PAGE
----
TMA Fights Another Proposed Medicare Pay Cut, While Pressing for Reform
By Emma Freer

The recently proposed 2023 Medicare physician fee schedule would deepen physician pay cuts while expanding access to telemedicine and behavioral health care, among other changes.   

If implemented, the proposal also would significantly modify two value-based care initiatives – the Quality Payment Program’s Merit-Based Incentive Payment System (MIPS) and the Medicare Shared Savings Program (MSSP) – in an effort to transition more Medicare patients from fee-for-service arrangements.    

Texas Medical Association President Gary Floyd, MD, says this logic is flawed, as physician pay cuts threaten practice viability and, with it, patients’ access to care, regardless of any expansion plans or attempts to catalyze value-based care.    

In a Sept. 6 comment letter, TMA responded to the Centers for Medicare & Medicaid Services’ (CMS’) 984-page proposal, raising concerns about the pay cut and other proposals related to scope expansion, e-prescribing penalties, and physicians’ administrative burden.  

The final 2023 Medicare physician fee schedule is expected in early November, and most provisions will take effect Jan. 1. In the meantime, TMA has joined the American Medical Association and other state medical and national specialty societies in calling for wholesale reform.  

“In addition to immediately addressing the forecasted cuts in 2023, TMA calls on Congress and policymakers to provide stable and predictable Medicare physician payments,” Dr. Floyd wrote in TMA’s 21-page comment letter. “Physicians and the patients in their care deserve a reliable Medicare physician payment system that keeps up with inflation and practice costs.”   

TMA’s comment letter focused on the following CMS proposals:   

  • Cutting Medicare physician pay by 4.4%;  
  • Further adjusting MIPS;  
  • Rejiggering MSSP to spur participation;  
  • Extending pandemic-era telehealth flexibilities;  
  • Allowing nonphysician health care professionals to provide behavioral health care under general, rather than direct, physician supervision; and  
  • Implementing financial penalties for physicians who don’t e-prescribe controlled substances.  

If enacted, the proposed 4.4% cut would be one of many to take effect in 2023 – barring congressional intervention – including a sequester cut and other reductions mandated by law.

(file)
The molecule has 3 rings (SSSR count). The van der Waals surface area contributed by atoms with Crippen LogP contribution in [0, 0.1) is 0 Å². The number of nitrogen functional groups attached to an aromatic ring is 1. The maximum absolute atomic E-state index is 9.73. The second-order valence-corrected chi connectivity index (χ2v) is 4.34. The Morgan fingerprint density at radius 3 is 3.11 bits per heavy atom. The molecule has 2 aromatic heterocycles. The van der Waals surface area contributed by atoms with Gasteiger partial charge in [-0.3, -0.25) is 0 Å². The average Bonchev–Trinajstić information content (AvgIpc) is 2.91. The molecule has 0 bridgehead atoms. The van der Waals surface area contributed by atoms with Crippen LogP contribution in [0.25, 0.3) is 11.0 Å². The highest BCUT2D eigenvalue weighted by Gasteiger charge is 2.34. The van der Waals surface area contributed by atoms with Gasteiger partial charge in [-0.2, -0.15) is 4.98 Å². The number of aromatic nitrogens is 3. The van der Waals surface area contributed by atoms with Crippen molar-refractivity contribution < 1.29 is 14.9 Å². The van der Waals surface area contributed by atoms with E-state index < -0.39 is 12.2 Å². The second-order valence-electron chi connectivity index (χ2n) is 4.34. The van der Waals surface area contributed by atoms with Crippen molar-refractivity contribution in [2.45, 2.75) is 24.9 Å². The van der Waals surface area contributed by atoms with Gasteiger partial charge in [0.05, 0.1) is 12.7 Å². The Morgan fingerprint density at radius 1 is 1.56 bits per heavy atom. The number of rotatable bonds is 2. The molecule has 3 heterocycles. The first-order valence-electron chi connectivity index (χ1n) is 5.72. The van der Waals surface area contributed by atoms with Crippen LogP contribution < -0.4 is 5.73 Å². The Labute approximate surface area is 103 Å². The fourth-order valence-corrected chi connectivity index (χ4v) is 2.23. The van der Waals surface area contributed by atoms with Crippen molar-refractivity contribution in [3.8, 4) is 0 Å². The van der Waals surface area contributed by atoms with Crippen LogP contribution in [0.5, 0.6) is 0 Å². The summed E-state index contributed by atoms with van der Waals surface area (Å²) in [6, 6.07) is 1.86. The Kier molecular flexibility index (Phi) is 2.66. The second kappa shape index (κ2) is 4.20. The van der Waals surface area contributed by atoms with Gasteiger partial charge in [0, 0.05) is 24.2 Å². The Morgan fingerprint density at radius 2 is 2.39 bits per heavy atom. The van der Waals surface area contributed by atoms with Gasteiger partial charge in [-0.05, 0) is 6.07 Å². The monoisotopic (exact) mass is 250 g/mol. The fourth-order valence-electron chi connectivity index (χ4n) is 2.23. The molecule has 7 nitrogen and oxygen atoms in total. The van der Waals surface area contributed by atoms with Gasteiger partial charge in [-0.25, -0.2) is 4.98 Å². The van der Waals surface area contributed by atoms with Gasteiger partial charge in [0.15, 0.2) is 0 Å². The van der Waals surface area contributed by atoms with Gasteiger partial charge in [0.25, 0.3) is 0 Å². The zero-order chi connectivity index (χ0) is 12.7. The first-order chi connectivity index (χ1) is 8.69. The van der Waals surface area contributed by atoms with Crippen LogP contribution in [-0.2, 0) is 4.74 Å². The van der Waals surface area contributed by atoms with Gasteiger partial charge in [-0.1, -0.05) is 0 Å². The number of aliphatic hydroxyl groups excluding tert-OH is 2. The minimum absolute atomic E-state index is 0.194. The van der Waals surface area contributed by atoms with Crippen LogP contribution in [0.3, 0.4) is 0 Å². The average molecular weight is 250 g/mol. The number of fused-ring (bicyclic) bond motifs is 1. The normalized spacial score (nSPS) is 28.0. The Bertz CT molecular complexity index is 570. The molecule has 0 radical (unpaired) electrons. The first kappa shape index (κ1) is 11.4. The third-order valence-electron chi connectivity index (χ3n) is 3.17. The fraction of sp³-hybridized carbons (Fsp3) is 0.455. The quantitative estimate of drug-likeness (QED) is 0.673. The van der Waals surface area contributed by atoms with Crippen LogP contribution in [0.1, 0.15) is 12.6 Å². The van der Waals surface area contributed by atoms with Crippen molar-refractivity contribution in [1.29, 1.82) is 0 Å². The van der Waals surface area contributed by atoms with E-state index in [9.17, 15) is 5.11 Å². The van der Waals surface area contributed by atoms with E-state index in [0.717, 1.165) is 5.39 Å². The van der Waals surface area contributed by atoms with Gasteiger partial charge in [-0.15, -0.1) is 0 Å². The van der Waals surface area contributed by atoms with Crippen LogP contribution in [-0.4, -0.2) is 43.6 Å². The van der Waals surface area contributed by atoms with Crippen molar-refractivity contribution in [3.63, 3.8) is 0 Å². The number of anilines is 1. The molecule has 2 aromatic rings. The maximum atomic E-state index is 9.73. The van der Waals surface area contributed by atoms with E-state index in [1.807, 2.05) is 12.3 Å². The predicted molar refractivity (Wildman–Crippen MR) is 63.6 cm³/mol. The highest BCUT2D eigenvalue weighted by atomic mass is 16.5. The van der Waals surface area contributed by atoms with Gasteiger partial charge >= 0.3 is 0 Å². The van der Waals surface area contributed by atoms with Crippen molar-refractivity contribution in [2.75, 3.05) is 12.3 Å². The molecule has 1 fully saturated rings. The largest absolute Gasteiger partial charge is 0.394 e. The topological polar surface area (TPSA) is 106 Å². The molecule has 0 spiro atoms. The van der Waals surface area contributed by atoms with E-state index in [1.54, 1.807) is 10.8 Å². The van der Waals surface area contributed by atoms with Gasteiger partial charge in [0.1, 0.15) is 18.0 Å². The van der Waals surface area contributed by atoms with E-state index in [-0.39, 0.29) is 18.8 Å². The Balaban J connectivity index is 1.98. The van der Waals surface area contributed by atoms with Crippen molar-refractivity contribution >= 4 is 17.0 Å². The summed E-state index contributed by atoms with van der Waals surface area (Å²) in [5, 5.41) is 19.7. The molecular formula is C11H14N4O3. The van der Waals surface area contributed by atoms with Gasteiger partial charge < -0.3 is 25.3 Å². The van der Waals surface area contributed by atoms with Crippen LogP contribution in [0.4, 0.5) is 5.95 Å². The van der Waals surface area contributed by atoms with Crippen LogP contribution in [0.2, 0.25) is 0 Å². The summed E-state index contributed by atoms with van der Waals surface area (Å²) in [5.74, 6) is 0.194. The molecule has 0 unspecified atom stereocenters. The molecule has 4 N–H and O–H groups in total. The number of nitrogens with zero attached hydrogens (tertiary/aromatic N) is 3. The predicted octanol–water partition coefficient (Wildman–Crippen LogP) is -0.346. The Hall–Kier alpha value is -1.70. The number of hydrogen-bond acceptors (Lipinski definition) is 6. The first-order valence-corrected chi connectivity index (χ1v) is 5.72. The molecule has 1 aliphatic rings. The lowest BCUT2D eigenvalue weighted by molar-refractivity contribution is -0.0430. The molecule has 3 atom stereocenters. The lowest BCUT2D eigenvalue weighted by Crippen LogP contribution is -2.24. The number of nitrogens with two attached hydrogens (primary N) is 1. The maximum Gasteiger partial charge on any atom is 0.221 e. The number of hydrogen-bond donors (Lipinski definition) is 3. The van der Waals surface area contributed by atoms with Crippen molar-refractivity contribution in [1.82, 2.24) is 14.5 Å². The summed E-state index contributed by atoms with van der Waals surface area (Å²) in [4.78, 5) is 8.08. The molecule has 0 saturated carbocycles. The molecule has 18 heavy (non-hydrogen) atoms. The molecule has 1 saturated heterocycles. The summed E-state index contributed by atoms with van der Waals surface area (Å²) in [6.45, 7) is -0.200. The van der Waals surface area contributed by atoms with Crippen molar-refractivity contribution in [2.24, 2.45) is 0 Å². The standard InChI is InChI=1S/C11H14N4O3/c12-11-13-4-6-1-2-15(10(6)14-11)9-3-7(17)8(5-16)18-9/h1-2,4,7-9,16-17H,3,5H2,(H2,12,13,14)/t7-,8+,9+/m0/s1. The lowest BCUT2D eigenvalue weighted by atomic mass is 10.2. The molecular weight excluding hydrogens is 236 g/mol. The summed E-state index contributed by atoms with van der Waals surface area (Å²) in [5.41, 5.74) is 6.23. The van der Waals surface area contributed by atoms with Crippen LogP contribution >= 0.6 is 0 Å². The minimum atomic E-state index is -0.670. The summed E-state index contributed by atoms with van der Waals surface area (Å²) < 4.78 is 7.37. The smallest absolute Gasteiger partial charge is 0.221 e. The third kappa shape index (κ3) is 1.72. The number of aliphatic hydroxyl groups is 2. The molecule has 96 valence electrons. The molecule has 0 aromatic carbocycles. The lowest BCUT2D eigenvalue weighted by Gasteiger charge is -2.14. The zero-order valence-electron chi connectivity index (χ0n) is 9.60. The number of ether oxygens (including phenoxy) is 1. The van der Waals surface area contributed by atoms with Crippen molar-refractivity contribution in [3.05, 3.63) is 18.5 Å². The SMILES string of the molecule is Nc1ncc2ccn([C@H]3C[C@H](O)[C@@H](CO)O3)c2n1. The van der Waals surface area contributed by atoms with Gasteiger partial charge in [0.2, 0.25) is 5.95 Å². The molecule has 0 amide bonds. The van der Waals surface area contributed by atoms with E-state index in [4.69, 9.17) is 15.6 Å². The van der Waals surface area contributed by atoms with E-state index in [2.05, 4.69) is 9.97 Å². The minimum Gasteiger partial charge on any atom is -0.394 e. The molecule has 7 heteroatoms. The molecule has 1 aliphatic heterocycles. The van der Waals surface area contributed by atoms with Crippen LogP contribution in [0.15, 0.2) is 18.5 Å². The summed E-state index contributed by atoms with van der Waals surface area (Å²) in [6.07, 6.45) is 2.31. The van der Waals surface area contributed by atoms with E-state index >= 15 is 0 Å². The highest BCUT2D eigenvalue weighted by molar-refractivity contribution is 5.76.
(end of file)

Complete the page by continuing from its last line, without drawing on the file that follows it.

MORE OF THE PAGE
In its letter, TMA calls on Medicare to work with the AMA RVS Update Committee (RUC) to appropriately value all services and implement payment policies that are fair for all physician specialties. That includes eliminating budget neutrality requirements that “creat[e] a system of ‘winners’ and ‘losers,’” because any pay increases and decreases must offset one another.  

As for Medicare’s value-based care programs, TMA again pleaded with the agency to “tweak MIPS requirements only as needed or when doing so significantly reduces the burdens physicians bear while navigating the MIPS program. … CMS should maintain consistency in MIPS requirements if the agency earnestly hopes to encourage physician participation in this overly complicated program.”   

On the other hand, TMA welcomed some of the MSSP changes that could reduce barriers to participation, such as advance incentive payments, while urging CMS to make such options even more accessible.   

Among CMS’ other proposals, TMA asked that CMS:   

  • Permanently continue telehealth flexibilities and pay for telehealth services at parity with in-person service rates after the COVID-19 public health emergency and the 151-day extension concludes; 
  • Not unfairly favor health visits with telemedicine-only companies with imbalanced pricing incentives; 
  • Defer to state laws and rules that govern a health professional’s scope of practice/licensure, including any delegation and supervision requirements applicable under state laws; and 
  • Postpone e-prescribing of controlled substances enforcement for the next two years but not impose penalties for noncompliance.   

TMA continues to monitor development of the 2023 Medicare physician fee schedule. Once CMS has released its final fee schedule, TMA will help prepare Texas physicians for the impending changes.  


Last Updated On

September 26, 2022

Originally Published On

September 23, 2022

Related Content


Emma Freer


(512) 370-1383

Emma Freer is a reporter for Texas Medicine. She previously worked in local news, covering city politics, economic development, and public health. A native Clevelander, she graduated from Columbia Journalism School and the University of St. Andrews.

More stories by Emma Freer